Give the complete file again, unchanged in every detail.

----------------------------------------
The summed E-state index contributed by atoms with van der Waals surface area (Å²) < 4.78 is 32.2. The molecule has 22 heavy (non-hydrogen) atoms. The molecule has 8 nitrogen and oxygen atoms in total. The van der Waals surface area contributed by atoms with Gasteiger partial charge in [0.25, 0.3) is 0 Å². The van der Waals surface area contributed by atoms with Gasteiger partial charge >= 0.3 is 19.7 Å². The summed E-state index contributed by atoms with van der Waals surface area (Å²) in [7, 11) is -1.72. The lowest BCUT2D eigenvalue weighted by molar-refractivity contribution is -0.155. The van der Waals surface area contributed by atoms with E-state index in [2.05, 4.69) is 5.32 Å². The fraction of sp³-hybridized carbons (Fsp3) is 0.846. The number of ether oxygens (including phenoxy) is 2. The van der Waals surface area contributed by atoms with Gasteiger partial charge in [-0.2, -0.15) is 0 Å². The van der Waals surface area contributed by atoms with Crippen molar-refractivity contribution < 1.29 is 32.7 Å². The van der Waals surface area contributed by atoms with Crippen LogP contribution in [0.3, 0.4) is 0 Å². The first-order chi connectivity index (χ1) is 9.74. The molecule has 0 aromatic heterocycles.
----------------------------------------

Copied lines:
The summed E-state index contributed by atoms with van der Waals surface area (Å²) < 4.78 is 32.2. The molecule has 22 heavy (non-hydrogen) atoms. The molecule has 8 nitrogen and oxygen atoms in total. The van der Waals surface area contributed by atoms with Gasteiger partial charge in [0.25, 0.3) is 0 Å². The van der Waals surface area contributed by atoms with Gasteiger partial charge >= 0.3 is 19.7 Å². The summed E-state index contributed by atoms with van der Waals surface area (Å²) in [7, 11) is -1.72. The lowest BCUT2D eigenvalue weighted by molar-refractivity contribution is -0.155. The van der Waals surface area contributed by atoms with E-state index in [2.05, 4.69) is 5.32 Å². The fraction of sp³-hybridized carbons (Fsp3) is 0.846. The number of ether oxygens (including phenoxy) is 2. The van der Waals surface area contributed by atoms with Gasteiger partial charge in [-0.2, -0.15) is 0 Å². The van der Waals surface area contributed by atoms with Crippen molar-refractivity contribution < 1.29 is 32.7 Å². The van der Waals surface area contributed by atoms with Crippen LogP contribution in [0.3, 0.4) is 0 Å². The first-order chi connectivity index (χ1) is 9.74. The molecule has 0 aromatic heterocycles.